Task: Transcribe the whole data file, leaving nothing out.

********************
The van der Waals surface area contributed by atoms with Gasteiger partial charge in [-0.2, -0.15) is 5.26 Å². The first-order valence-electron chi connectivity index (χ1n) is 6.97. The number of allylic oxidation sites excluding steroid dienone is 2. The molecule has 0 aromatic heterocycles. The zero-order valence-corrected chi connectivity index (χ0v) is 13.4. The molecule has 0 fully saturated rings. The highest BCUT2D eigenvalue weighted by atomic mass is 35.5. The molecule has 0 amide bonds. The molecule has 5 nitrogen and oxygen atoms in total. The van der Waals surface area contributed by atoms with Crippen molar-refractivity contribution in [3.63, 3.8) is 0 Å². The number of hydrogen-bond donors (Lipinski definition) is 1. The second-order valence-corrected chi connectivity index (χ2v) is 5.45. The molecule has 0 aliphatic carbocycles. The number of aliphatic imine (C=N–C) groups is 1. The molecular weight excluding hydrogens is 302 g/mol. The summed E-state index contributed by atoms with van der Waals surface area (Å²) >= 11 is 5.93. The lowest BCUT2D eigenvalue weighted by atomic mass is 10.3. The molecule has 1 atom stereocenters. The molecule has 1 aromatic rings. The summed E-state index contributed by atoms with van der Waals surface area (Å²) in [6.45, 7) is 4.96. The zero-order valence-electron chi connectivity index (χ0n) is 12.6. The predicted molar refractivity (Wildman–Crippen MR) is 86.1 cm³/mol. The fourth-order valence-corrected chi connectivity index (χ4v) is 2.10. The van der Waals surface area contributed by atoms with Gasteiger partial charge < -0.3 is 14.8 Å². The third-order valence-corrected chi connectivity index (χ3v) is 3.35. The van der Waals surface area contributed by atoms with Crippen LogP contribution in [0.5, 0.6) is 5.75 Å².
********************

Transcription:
The van der Waals surface area contributed by atoms with Gasteiger partial charge in [-0.2, -0.15) is 5.26 Å². The first-order valence-electron chi connectivity index (χ1n) is 6.97. The number of allylic oxidation sites excluding steroid dienone is 2. The molecule has 0 aromatic heterocycles. The zero-order valence-corrected chi connectivity index (χ0v) is 13.4. The molecule has 0 fully saturated rings. The highest BCUT2D eigenvalue weighted by atomic mass is 35.5. The molecule has 0 amide bonds. The molecule has 5 nitrogen and oxygen atoms in total. The van der Waals surface area contributed by atoms with Crippen molar-refractivity contribution in [3.63, 3.8) is 0 Å². The number of hydrogen-bond donors (Lipinski definition) is 1. The second-order valence-corrected chi connectivity index (χ2v) is 5.45. The molecule has 0 aliphatic carbocycles. The number of aliphatic imine (C=N–C) groups is 1. The molecular weight excluding hydrogens is 302 g/mol. The summed E-state index contributed by atoms with van der Waals surface area (Å²) >= 11 is 5.93. The lowest BCUT2D eigenvalue weighted by atomic mass is 10.3. The molecule has 1 atom stereocenters. The molecule has 1 aromatic rings. The summed E-state index contributed by atoms with van der Waals surface area (Å²) in [6.45, 7) is 4.96. The zero-order valence-electron chi connectivity index (χ0n) is 12.6. The predicted molar refractivity (Wildman–Crippen MR) is 86.1 cm³/mol. The fourth-order valence-corrected chi connectivity index (χ4v) is 2.10. The van der Waals surface area contributed by atoms with Gasteiger partial charge < -0.3 is 14.8 Å². The third-order valence-corrected chi connectivity index (χ3v) is 3.35. The van der Waals surface area contributed by atoms with Crippen LogP contribution in [0.5, 0.6) is 5.75 Å².